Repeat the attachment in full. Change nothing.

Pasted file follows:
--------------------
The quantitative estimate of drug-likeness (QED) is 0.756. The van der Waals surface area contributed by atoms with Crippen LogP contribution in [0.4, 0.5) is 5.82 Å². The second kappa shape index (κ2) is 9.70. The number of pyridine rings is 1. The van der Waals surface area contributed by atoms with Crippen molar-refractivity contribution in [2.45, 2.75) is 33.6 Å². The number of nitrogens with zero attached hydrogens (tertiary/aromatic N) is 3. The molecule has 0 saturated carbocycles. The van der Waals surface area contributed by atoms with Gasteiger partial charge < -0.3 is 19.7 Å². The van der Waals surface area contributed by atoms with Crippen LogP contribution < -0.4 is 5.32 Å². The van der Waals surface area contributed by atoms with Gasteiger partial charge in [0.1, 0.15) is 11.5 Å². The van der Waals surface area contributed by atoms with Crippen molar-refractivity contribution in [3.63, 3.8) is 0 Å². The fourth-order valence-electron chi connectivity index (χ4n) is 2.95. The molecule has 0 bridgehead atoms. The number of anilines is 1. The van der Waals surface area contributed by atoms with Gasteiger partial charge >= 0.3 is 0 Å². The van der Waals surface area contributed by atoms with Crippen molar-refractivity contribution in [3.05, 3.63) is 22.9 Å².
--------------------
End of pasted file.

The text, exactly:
The quantitative estimate of drug-likeness (QED) is 0.756. The van der Waals surface area contributed by atoms with Crippen LogP contribution in [0.4, 0.5) is 5.82 Å². The second kappa shape index (κ2) is 9.70. The number of pyridine rings is 1. The van der Waals surface area contributed by atoms with Crippen molar-refractivity contribution in [2.45, 2.75) is 33.6 Å². The number of nitrogens with zero attached hydrogens (tertiary/aromatic N) is 3. The molecule has 0 saturated carbocycles. The van der Waals surface area contributed by atoms with Gasteiger partial charge < -0.3 is 19.7 Å². The van der Waals surface area contributed by atoms with Crippen LogP contribution < -0.4 is 5.32 Å². The van der Waals surface area contributed by atoms with Gasteiger partial charge in [0.1, 0.15) is 11.5 Å². The van der Waals surface area contributed by atoms with Crippen molar-refractivity contribution in [3.63, 3.8) is 0 Å². The fourth-order valence-electron chi connectivity index (χ4n) is 2.95. The molecule has 0 bridgehead atoms. The number of anilines is 1. The van der Waals surface area contributed by atoms with Gasteiger partial charge >= 0.3 is 0 Å². The van der Waals surface area contributed by atoms with Crippen molar-refractivity contribution in [3.05, 3.63) is 22.9 Å².